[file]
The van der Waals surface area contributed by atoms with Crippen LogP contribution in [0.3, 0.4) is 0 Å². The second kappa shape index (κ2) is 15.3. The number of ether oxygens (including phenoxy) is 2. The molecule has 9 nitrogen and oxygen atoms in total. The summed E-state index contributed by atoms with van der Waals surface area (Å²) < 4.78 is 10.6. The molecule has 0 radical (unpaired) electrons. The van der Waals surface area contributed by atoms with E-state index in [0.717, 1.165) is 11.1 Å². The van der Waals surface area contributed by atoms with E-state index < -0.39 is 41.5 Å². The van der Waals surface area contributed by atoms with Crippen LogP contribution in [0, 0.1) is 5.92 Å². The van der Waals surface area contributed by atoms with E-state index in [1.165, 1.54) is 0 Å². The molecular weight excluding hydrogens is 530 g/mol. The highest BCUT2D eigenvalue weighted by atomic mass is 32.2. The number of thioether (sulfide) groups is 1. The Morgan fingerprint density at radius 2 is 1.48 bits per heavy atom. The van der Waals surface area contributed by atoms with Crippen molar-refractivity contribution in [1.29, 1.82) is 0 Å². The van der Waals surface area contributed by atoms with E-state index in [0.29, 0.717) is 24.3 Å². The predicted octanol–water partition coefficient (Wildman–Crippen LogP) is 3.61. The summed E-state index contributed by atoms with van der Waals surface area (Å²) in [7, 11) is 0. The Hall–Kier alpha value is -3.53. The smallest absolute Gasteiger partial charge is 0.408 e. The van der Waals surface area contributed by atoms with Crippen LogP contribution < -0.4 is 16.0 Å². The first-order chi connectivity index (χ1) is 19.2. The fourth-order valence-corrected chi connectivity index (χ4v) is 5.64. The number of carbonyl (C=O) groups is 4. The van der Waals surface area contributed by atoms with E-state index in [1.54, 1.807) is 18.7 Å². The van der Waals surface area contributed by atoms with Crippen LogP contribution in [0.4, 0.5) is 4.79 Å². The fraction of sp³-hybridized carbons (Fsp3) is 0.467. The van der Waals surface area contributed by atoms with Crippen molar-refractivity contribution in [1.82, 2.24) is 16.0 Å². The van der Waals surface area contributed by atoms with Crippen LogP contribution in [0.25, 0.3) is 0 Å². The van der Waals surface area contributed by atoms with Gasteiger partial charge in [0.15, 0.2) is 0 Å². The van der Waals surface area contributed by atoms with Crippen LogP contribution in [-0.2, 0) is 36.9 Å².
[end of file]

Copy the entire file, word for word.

The van der Waals surface area contributed by atoms with Crippen LogP contribution in [0.3, 0.4) is 0 Å². The second kappa shape index (κ2) is 15.3. The number of ether oxygens (including phenoxy) is 2. The molecule has 9 nitrogen and oxygen atoms in total. The summed E-state index contributed by atoms with van der Waals surface area (Å²) < 4.78 is 10.6. The molecule has 0 radical (unpaired) electrons. The van der Waals surface area contributed by atoms with E-state index in [0.717, 1.165) is 11.1 Å². The van der Waals surface area contributed by atoms with E-state index < -0.39 is 41.5 Å². The van der Waals surface area contributed by atoms with Crippen LogP contribution in [0, 0.1) is 5.92 Å². The van der Waals surface area contributed by atoms with E-state index in [1.165, 1.54) is 0 Å². The molecular weight excluding hydrogens is 530 g/mol. The highest BCUT2D eigenvalue weighted by atomic mass is 32.2. The number of thioether (sulfide) groups is 1. The Morgan fingerprint density at radius 2 is 1.48 bits per heavy atom. The van der Waals surface area contributed by atoms with Crippen molar-refractivity contribution in [1.29, 1.82) is 0 Å². The van der Waals surface area contributed by atoms with E-state index in [0.29, 0.717) is 24.3 Å². The predicted octanol–water partition coefficient (Wildman–Crippen LogP) is 3.61. The summed E-state index contributed by atoms with van der Waals surface area (Å²) in [7, 11) is 0. The Hall–Kier alpha value is -3.53. The smallest absolute Gasteiger partial charge is 0.408 e. The van der Waals surface area contributed by atoms with Crippen LogP contribution < -0.4 is 16.0 Å². The first-order chi connectivity index (χ1) is 19.2. The fourth-order valence-corrected chi connectivity index (χ4v) is 5.64. The number of carbonyl (C=O) groups is 4. The van der Waals surface area contributed by atoms with E-state index in [1.54, 1.807) is 18.7 Å². The van der Waals surface area contributed by atoms with Crippen LogP contribution in [0.4, 0.5) is 4.79 Å². The fraction of sp³-hybridized carbons (Fsp3) is 0.467. The van der Waals surface area contributed by atoms with Crippen molar-refractivity contribution in [1.82, 2.24) is 16.0 Å². The van der Waals surface area contributed by atoms with Crippen LogP contribution in [0.25, 0.3) is 0 Å². The van der Waals surface area contributed by atoms with Gasteiger partial charge in [0.15, 0.2) is 0 Å². The van der Waals surface area contributed by atoms with Crippen LogP contribution in [-0.2, 0) is 36.9 Å².